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May 22, 2019

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Does ride-hailing increase congestion in Las Vegas?


John Locher / AP

In this Jan. 14, 2016, photo, a driver waits to pick up passengers at an Uber and Lyft pickup area at the Bellagio in Las Vegas.

Updated Friday, March 9, 2018 | 5:03 p.m.

Last week, the Associated Press reported that Uber and Lyft could actually make traffic worse, not better. Researchers in Boston found that the convenience and low cost of ride-hailing led commuters to choose it over mass transit, biking or walking.

Could the same be true in Las Vegas? The Nevada Department of Transportation doesn’t think so. Officials have seen improved traffic conditions since Uber and Lyft have become ubiquitous in Las Vegas. Fatal vehicle crashes decreased by 3.5 percent last year, even as visitor numbers and miles traveled increased, according to NDOT. It’s too soon to say if ride-hailing has directly reduced impaired driving, but improved safety is always a positive.

Why the difference between the results in Boston and Las Vegas? Perhaps it’s because Las Vegas is already such a car town. People here are trading personal cars for ride-hailing, not giving up subway passes.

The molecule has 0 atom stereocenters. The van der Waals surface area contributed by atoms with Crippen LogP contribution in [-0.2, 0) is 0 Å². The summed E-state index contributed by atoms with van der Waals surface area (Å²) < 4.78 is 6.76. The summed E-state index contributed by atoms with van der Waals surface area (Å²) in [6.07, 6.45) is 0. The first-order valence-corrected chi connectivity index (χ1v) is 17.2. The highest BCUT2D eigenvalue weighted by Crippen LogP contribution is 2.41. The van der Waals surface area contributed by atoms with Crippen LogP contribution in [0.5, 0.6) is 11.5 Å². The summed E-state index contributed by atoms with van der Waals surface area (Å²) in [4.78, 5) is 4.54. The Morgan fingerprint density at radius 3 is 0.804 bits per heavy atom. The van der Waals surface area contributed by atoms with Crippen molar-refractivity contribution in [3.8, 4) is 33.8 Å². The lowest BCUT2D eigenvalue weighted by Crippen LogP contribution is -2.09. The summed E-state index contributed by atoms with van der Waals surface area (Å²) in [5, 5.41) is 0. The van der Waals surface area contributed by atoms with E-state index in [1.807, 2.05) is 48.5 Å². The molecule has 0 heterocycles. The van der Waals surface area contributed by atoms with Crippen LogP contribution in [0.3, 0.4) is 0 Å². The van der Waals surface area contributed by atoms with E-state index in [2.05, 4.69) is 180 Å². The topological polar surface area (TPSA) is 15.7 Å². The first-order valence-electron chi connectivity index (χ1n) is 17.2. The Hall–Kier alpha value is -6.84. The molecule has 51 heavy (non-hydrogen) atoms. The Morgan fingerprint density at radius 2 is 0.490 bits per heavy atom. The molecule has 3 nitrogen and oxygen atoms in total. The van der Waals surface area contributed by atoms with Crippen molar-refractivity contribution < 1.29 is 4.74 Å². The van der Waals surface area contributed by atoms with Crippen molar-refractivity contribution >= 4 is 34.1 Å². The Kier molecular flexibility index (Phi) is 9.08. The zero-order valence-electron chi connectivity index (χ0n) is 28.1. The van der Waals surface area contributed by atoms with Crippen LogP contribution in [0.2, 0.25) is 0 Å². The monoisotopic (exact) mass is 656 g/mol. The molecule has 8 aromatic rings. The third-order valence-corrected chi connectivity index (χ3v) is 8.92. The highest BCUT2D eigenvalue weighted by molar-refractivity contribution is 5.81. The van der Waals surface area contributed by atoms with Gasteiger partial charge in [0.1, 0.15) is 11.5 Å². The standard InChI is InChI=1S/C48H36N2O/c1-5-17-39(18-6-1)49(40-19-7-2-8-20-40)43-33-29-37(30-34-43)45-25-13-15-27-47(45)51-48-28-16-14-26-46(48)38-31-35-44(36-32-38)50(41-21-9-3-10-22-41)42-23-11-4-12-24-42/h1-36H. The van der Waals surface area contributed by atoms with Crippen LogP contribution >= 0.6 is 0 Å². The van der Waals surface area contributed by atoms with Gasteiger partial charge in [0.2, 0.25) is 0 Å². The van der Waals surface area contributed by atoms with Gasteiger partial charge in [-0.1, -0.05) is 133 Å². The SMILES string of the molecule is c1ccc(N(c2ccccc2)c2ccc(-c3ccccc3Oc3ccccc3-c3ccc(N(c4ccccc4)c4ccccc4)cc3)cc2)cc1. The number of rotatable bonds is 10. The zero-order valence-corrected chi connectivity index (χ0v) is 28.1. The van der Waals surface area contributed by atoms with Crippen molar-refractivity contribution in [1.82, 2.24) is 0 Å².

Not everybody agrees with NDOT’s traffic assessment. One taxi driver says that he stopped working weekends because Uber and Lyft make traffic worse and the roads more dangerous.

“Getting in and out of casinos at any entrance is is a struggle,” he says, citing frequent stops by Uber and Lyft drivers for pick-ups, drop-offs and to check their apps for details. “I don't like … their unsafe driving practice of keeping their noses buried in their smartphones planted on their windshields. There are drivers on Las Vegas Boulevard who drive around at 10 to 20 mph while they monitor their smartphones for details on their next pick-up.”

Either way, NDOT is bullish on the future of ride-hailing in Las Vegas. “We view ride-hailing as the evolution of carpooling, carrying more people using fewer cars for better air quality, fuel savings and reduced vehicle wear-and-tear,” says Tony Illia, a spokesman for NDOT. “It’s safer and less stressful, too, with fewer cars cutting in-and-out.”

This story originally appeared in the Las Vegas Weekly.